Recommendations for Replacing 32" Samsung? - Canadian TV, Computing and Home Theatre Forums
 
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post #1 of 7 (permalink) Old 2015-08-09, 11:21 AM Thread Starter
 
Join Date: Nov 2002
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Recommendations for Replacing 32" Samsung?

Our 32" Samsung LCD has quit after 5 years, and we want a replacement.

Where can I do research on what brands or models are reliable?

I'll be heading over to Consumer Reports shortly.
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post #2 of 7 (permalink) Old 2015-08-10, 10:37 AM Thread Starter
 
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After doing research, here's my bottom line.

LCD TV's are a mass-market, low-margin commodity, with little to choose from when it comes to reliability. CR surveyed owners of around 180,000 HDTV sets, and tabulated the frequency of repair records. Their table of results contains a disclaimer to the effect that plus-or-minus 3 "units" of difference in repair rate between brands is immaterial, and not significant.

Given that, essentially all brands fall within that plus-or-minus 3 range.

Further research has shown me that many "brands" are in fact just a label that was sold long-ago by the former owner to an obscure manufacturer. Cynically, my take is that lots of "brands" are assembled in the same few factories, probably from components supplied by even fewer manufacturers.

The choice, then, comes down to availability, features and price. And don't expect much of a warranty, or much service life.
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post #3 of 7 (permalink) Old 2015-08-10, 11:27 AM
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Most important things I've found are panel type and back lighting. Some sets don't have back lighting but tend to be very high priced. Research currently available panel types and find the best for your needs. Then find models that have the desired panel. Back lighting is typically LED but placement and number plays a role. Avoid edge lit LCDs. After that it's all about features but they are by far the least important and most overblown aspect of TV marketing. Newer features often add little but marketing confusion and extra cost. My TV choice usually consists of a basic set with minimal required features, best best panel type and best back lighting type/placement for the price.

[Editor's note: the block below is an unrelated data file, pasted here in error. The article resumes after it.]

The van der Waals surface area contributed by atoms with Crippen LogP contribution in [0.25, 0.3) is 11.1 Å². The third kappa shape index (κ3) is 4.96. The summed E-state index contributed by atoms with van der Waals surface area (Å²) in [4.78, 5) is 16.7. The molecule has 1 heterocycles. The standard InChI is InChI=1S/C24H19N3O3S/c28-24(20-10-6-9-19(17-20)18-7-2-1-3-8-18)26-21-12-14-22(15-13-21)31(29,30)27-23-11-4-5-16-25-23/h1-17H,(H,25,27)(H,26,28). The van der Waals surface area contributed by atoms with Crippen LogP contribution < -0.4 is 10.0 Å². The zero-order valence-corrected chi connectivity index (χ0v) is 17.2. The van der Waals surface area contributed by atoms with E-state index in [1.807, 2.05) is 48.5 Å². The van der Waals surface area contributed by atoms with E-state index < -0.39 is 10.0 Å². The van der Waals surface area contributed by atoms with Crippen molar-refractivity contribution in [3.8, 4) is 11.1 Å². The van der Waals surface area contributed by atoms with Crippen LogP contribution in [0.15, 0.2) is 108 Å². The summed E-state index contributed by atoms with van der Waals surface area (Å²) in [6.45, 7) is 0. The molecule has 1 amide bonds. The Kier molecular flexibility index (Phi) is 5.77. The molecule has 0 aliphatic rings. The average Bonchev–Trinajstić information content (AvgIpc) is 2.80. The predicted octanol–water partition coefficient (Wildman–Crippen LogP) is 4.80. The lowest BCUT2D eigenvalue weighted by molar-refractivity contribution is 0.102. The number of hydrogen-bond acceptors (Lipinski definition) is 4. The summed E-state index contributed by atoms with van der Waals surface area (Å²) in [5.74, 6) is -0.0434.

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post #4 of 7 (permalink) Old 2015-08-10, 11:53 AM Thread Starter
 
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Agreed.

We chose an IPS panel with full-array LED backlighting. I don't think it has local dimming, but this does not affect picture quality.
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post #5 of 7 (permalink) Old 2015-08-12, 12:06 AM
pvj
 
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I've had both Samsung and LG 32" and haven't yet had one fail.But they are unfortunately a throwaway item in today's society.
For a decent price you can pick up a set at Costco if you have a membership with a standard 2 year warranty and get a 5 year warranty for an extra $30.Pretty cheap protection for 5 years .
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post #6 of 7 (permalink) Old 2015-08-13, 10:21 AM
 
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Not sure that a poor television set really exists anymore as they are all essentially made by so few companies using various brand names. The other factor is personal choice.....no two people see the same picture when having a look at the set. We recently purchased a 32 inch Changhong set with all the bells and whistles for less than $200 from Newegg on-line. So far it has worked perfectly. By the way Changhong is the second largest manufacturer of television sets in China. Despite economic problems we just have no concept of the size and extent of the Chinese domestic market
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post #7 of 7 (permalink) Old 2015-08-14, 06:51 PM
 
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I agree with pvj about Costco. I bought a cheap Haier unit there last year and bought an extended warranty for the first time in my life. I usually stay away because most extended warranties are scams. Bestbuy has a 3 year extended warranty for $100 on a $350 TV. They must think people are crazy or stupid. But $30 for 5 years on an item that has a MTBF of 5-10 years was worth it for me.

Aside from the panel and backlight, pay very close attention to the inputs/outputs. Lots of smallish LCDs have very limited inputs and outputs. Many have only 2 HDMI ports. Some don't have a dedicated audio in to go with the VGA port. Some have no audio out at all. Component and composite almost always share inputs. So make a list of all your devices and make sure that the set you choose has everything you need, plus an extra HDMI (or 2) for future proofing.
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